In addition to the above components, the composition may include as optional ingredients, those ingredients used by those who practice this art to achieve certain propellant properties. Such optional ingredients include, but are not limited to, oxamide coolant, fire retardant phosphorous compounds, and stiffeners such as CAB-O-SIL, a trademark of the Cabot Corporation for fumed silica. Generally, these optional ingredients are kept to a minimum so as not to detract from the energetic nature of the propellant.

Plasticizers such as nitroglycerin and the like may be optionally present in the composition of the invention. However, metallic fuels such as aluminum should not be present in amounts greater than about 1 weight percent so as to preclude scoring of gun barrels when gun propellants are employed.

In a preferred embodiment a diol, e.g. Pluronic L-35, is used as a chain extender and a triol, e.g. TMP, is utilized as a cross linker.

In practice, the chain extender and the cross linker are mixed together and blended until all the cross linker is dissolved. Generally, blending and dissolving are better achieved at elevated temperatures. For Pluronic L-35 and TMP, a blending temperature of 145 F.10 F. is preferred because it optimizes blending while maintaining temperatures sufficiently low to avoid undesired chemical activity.

After the cross linker has been dissolved, the resultant polyol blend is cooled preferably to a temperature of from about 80-100 F. Then a curative, e.g. IPDI, and a catalyst, e.g. TiO(AA2), are added while mixing within the 80-100 F. temperature range. Because of the chain extension reaction between the polyisocyanate and the diol and the potential for extensive cross linking with the triol, positive efforts must be taken to control the temperature in order for reaction to occur in a desirably controlled manner. Generally a temperature below 100 F. is preferred.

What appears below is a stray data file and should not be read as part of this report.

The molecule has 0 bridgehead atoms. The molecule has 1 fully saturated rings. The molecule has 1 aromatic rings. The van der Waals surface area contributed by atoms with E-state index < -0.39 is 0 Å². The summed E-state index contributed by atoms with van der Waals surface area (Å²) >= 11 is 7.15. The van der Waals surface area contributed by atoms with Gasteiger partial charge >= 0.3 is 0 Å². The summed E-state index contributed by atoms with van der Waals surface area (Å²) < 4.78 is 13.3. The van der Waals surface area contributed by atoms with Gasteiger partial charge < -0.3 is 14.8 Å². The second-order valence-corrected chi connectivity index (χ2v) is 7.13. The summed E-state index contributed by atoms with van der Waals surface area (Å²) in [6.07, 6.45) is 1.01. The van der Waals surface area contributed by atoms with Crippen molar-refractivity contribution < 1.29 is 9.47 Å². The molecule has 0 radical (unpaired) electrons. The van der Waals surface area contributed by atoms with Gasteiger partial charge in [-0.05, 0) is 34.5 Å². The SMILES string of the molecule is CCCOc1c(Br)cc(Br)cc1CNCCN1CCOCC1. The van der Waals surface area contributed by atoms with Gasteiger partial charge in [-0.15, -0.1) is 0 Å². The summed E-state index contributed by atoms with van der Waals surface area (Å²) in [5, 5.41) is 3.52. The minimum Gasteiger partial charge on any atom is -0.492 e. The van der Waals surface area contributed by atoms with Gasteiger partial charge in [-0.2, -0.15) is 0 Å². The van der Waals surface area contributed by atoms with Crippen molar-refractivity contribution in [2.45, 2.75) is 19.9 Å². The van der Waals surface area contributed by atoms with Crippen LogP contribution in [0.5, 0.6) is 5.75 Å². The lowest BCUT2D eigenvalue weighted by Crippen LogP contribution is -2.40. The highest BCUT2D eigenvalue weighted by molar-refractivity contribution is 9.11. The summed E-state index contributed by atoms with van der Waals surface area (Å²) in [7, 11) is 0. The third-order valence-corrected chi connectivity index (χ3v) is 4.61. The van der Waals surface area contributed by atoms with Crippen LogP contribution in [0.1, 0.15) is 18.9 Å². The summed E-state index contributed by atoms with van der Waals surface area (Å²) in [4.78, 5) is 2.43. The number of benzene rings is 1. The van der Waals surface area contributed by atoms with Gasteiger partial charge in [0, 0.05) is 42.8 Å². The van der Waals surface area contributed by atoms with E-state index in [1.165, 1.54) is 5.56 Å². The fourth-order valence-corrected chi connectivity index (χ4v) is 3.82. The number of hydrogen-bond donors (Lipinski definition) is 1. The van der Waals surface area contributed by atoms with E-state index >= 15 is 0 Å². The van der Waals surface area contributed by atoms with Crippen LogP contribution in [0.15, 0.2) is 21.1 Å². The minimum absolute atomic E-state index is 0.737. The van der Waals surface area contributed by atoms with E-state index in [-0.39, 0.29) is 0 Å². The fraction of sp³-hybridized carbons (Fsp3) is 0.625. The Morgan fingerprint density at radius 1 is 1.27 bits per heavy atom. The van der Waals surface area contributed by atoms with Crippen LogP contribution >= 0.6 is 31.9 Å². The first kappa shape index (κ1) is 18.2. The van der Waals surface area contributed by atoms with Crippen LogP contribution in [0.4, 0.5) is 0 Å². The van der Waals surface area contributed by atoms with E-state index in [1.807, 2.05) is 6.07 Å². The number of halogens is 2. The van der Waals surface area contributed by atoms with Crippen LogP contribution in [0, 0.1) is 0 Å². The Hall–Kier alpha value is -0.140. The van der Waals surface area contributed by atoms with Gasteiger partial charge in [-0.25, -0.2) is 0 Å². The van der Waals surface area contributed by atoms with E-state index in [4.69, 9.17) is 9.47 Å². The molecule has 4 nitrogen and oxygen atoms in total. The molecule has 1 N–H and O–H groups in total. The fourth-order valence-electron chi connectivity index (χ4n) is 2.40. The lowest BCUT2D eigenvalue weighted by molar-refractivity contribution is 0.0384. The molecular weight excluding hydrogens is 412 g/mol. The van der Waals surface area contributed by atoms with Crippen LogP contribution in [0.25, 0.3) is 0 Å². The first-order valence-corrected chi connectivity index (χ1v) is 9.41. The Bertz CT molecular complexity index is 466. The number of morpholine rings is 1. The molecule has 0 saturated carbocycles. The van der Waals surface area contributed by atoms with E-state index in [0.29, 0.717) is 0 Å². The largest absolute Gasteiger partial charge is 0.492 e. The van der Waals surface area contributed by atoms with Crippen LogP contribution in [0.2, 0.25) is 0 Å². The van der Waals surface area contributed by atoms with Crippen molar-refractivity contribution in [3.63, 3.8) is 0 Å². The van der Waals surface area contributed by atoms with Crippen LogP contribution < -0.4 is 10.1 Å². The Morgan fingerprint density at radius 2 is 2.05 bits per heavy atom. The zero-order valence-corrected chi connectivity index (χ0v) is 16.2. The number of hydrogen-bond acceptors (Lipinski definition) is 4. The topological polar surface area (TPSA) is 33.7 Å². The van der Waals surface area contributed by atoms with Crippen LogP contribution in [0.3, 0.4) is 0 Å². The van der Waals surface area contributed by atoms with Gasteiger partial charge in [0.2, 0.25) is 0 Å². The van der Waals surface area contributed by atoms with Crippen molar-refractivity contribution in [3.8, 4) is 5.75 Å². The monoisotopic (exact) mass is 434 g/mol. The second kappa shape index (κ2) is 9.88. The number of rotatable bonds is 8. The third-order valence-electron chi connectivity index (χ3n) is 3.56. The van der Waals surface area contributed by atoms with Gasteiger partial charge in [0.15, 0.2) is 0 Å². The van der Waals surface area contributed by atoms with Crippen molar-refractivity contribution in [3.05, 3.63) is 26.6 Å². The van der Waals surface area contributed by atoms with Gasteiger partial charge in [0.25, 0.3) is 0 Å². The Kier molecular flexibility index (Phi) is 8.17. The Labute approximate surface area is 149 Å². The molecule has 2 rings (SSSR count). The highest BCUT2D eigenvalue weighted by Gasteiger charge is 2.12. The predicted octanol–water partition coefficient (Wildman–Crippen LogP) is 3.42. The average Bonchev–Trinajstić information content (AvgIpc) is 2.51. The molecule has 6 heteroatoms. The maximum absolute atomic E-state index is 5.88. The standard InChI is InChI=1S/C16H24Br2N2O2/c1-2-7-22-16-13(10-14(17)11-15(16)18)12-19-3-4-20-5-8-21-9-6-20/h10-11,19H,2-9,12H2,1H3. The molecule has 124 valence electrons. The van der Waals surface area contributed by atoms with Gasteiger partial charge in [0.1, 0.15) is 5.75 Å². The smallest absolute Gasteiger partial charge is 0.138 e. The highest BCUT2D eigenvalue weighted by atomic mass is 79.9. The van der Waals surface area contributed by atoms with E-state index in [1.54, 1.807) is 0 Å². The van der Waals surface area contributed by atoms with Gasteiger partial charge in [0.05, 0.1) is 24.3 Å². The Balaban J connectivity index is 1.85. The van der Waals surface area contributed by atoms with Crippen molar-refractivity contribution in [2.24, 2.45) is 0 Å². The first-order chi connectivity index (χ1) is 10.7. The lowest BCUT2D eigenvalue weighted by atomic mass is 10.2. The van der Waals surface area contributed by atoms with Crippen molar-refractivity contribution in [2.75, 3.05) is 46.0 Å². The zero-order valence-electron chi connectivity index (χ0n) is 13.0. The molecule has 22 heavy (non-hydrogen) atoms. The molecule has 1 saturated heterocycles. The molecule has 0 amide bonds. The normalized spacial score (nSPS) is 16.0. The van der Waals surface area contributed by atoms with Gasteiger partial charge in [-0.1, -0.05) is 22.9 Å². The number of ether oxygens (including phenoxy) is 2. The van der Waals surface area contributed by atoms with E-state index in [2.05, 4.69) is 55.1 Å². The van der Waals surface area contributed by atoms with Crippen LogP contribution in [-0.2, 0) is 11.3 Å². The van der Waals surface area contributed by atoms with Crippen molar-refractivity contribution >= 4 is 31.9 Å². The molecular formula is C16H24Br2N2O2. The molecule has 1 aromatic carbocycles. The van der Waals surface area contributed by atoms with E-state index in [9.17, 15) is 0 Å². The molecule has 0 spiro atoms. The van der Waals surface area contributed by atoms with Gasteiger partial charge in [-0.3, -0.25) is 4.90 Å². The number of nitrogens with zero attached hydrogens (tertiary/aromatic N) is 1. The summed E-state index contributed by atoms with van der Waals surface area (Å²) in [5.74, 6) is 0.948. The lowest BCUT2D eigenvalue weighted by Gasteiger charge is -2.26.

To this mixture finely divided oxidizer, e.g. HMX or RDX, is added. Generally mixing occurs at a temperature that is sufficiently high to keep the viscosity low enough to facilitate efficient oxidizer wetting of the binder that is formed from the above diol-triol-isocyanate. But the temperature is kept sufficiently low to avoid chemically reacting the oxidizer with the binder and thereby creating an extended pot life. For the IPDI-TMP-Pluronic L-35 binder just described a temperature less than about 110 F. is desired during oxidizer addition.

Less than about 110 F. is also desired for mixing these specific components because this temperature is also sufficiently low to avoid complete cross linking of the binder. Complete cross linking or curing of the binder is to be avoided prior to the extrusion of the uncured propellant into a desired propellant grain.

In order to facilitate blending at this reduced temperature of less than about 110 F., the oxidizer may be added in stages.

The mixture is then packaged and cooled to a cure arresting temperature; preferably a temperature of about -50 F. or lower.

When a propellant is to be produced, the cure arrested mixture is thawed and extruded at normal extrusion temperatures. Normal extrusion temperatures are those temperatures at which extrusion can be reasonably practiced. Preferably, those temperatures fall within the range of 120-160 F. Most preferably extrusion temperatures of from 130-150 F. will be used for the compositions embodied in the Examples.

After extrusion, cross linking will be completed at a cure temperature. Preferably a temperature of about 150 F. will be utilized. However, since cure is to a certain extent both time and temperature dependent, lower cure temperatures can be utilized. Although cure could be accomplished at room temperature, as a practical matter, temperatures falling within the range 130-150 are preferred because this provide a more practical cure rate.